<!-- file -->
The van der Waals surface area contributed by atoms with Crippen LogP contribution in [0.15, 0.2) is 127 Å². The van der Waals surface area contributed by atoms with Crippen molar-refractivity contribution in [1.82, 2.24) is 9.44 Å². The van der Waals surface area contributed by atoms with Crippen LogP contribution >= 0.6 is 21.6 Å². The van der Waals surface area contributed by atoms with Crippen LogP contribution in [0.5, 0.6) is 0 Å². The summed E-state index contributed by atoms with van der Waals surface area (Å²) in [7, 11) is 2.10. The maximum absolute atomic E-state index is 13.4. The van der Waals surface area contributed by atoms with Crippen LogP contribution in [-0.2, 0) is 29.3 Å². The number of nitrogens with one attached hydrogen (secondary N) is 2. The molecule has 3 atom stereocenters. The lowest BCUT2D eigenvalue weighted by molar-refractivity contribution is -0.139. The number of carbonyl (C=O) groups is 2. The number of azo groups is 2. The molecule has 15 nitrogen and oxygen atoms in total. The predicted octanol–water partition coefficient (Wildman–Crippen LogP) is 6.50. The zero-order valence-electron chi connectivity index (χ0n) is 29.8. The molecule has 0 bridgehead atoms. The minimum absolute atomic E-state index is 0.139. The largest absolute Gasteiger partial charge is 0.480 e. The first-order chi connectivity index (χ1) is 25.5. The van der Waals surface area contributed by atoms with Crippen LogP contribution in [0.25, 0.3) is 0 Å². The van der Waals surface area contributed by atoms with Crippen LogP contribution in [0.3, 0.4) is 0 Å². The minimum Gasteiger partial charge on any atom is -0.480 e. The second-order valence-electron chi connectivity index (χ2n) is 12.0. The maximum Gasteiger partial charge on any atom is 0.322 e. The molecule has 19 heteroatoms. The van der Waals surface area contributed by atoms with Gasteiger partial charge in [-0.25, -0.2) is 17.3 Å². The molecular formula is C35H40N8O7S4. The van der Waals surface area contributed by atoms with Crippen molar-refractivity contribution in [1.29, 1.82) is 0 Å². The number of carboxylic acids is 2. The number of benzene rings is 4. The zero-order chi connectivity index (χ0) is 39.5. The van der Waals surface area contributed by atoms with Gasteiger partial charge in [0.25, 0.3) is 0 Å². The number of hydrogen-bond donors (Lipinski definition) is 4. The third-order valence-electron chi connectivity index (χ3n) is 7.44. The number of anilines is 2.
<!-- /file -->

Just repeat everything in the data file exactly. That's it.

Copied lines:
The van der Waals surface area contributed by atoms with Crippen LogP contribution in [0.15, 0.2) is 127 Å². The van der Waals surface area contributed by atoms with Crippen molar-refractivity contribution in [1.82, 2.24) is 9.44 Å². The van der Waals surface area contributed by atoms with Crippen LogP contribution >= 0.6 is 21.6 Å². The van der Waals surface area contributed by atoms with Crippen LogP contribution in [0.5, 0.6) is 0 Å². The summed E-state index contributed by atoms with van der Waals surface area (Å²) in [7, 11) is 2.10. The maximum absolute atomic E-state index is 13.4. The van der Waals surface area contributed by atoms with Crippen LogP contribution in [-0.2, 0) is 29.3 Å². The number of nitrogens with one attached hydrogen (secondary N) is 2. The molecule has 3 atom stereocenters. The lowest BCUT2D eigenvalue weighted by molar-refractivity contribution is -0.139. The number of carbonyl (C=O) groups is 2. The number of azo groups is 2. The molecule has 15 nitrogen and oxygen atoms in total. The predicted octanol–water partition coefficient (Wildman–Crippen LogP) is 6.50. The zero-order valence-electron chi connectivity index (χ0n) is 29.8. The molecule has 0 bridgehead atoms. The minimum absolute atomic E-state index is 0.139. The largest absolute Gasteiger partial charge is 0.480 e. The first-order chi connectivity index (χ1) is 25.5. The van der Waals surface area contributed by atoms with Crippen LogP contribution in [0.25, 0.3) is 0 Å². The van der Waals surface area contributed by atoms with Crippen LogP contribution in [0.3, 0.4) is 0 Å². The minimum Gasteiger partial charge on any atom is -0.480 e. The second-order valence-electron chi connectivity index (χ2n) is 12.0. The maximum Gasteiger partial charge on any atom is 0.322 e. The molecule has 19 heteroatoms. The van der Waals surface area contributed by atoms with Gasteiger partial charge in [-0.25, -0.2) is 17.3 Å². The molecular formula is C35H40N8O7S4. The van der Waals surface area contributed by atoms with Crippen molar-refractivity contribution in [1.29, 1.82) is 0 Å². The number of carboxylic acids is 2. The number of benzene rings is 4. The zero-order chi connectivity index (χ0) is 39.5. The van der Waals surface area contributed by atoms with Gasteiger partial charge in [0.25, 0.3) is 0 Å². The number of hydrogen-bond donors (Lipinski definition) is 4. The third-order valence-electron chi connectivity index (χ3n) is 7.44. The number of anilines is 2.